So you’ve got something to say and it ain’t pretty. However, you can’t hold it in. If you do, it can damage your health. According to Dr. Dean Ornish, a heart disease expert and lifestyle coach, when you’re bottled up with bitterness, anger, hostility, hatred, resentment and fear – those feelings have serious physiological consequences. We’re talking increased blood pressure, heart disease, a weakened immune system and impaired brain and memory function. So, here’s how to speak your mind in uncomfortable situations. We found this in Woman’s World magazine.

  • Try a technique they use in martial arts. Experts say the best way to cut an opponent’s resistance is to move with them, rather than against them. So, ask yourself what the other person may be thinking right now and say it for him. Like, “I know money’s tight and you’ve been worried about it. ” That’ll instantly make the other person feel understood and disarmed. Then, they’ll be more willing to hear what you have to say – rather than waiting to make their case.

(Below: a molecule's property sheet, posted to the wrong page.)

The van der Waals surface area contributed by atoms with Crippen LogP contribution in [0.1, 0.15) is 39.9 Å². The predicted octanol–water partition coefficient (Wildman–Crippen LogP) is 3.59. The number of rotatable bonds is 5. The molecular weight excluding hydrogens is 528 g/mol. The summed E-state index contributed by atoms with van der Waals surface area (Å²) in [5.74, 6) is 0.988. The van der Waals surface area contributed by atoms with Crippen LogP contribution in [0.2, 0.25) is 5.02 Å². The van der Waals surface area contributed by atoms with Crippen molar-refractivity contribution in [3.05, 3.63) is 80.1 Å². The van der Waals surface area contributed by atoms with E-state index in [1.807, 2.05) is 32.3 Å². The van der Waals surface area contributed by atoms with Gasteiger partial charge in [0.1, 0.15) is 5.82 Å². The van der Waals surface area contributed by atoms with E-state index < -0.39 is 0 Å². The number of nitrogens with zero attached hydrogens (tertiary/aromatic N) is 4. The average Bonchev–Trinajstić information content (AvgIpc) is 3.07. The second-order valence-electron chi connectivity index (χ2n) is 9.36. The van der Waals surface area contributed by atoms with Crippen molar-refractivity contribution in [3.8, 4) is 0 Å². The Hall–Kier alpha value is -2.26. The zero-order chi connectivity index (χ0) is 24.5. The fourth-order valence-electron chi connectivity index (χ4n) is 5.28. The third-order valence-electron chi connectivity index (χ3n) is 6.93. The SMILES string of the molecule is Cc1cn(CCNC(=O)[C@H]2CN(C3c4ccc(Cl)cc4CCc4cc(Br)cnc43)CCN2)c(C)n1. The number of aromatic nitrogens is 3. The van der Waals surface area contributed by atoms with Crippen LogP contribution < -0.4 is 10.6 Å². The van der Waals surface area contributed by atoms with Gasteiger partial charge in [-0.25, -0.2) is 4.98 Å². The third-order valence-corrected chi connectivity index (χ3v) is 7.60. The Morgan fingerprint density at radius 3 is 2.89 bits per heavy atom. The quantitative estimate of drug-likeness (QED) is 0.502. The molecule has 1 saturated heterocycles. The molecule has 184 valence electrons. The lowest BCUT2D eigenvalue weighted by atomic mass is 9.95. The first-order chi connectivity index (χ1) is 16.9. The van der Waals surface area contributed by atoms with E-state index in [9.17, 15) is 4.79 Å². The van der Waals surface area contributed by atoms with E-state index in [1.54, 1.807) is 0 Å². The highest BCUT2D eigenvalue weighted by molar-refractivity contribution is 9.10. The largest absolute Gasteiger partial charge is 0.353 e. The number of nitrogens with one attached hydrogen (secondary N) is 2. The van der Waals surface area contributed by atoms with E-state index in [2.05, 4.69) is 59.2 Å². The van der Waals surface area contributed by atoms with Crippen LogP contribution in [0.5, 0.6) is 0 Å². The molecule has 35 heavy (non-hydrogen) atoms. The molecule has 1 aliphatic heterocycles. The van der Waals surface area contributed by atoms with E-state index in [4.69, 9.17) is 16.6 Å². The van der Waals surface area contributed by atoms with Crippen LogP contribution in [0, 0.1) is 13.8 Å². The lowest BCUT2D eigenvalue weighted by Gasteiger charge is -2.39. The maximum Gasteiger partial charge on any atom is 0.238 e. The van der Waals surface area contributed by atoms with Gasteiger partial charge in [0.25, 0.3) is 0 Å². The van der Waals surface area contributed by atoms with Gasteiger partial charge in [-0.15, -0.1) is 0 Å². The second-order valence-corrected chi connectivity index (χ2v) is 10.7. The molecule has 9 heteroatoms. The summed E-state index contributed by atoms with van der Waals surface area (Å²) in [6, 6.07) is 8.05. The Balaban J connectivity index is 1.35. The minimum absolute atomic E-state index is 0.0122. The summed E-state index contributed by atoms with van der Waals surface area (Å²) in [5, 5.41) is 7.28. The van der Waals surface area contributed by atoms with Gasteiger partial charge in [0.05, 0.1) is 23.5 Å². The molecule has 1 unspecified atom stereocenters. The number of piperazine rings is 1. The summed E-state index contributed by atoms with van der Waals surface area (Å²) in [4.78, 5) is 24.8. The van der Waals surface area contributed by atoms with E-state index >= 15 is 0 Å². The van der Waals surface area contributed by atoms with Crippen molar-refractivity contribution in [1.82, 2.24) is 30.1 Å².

• Another technique for getting things off your chest: Don’t go on and on. That won’t persuade a stubborn person – instead, spit it out like you’re ripping off a band-aid. Research has found that listeners automatically tune out after seven sentences and the longer you talk, the more opportunities others have to find holes in your thinking or judgment.
  • Also, when saying something difficult, give the “why.” Studies show that 70% of difficult people will do what they’re asked if given a reason. So instead of just saying, “I hate it when you’re late!” Try, “It upsets me when you’re late because I worry.” The “because” is the key.
  • Here’s the worst word to use when trying to get someone to understand your position: ”But.” As in, “I understand that you have to work late, but. ” Why is “but” so bad? Because it automatically puts the other person on the opposite side of the issue. Instead – replace “but” with “and” – which is a word that connects not separates. So try saying, “I understand you have to work late and I’d like you to get home earlier. How can we find a compromise?”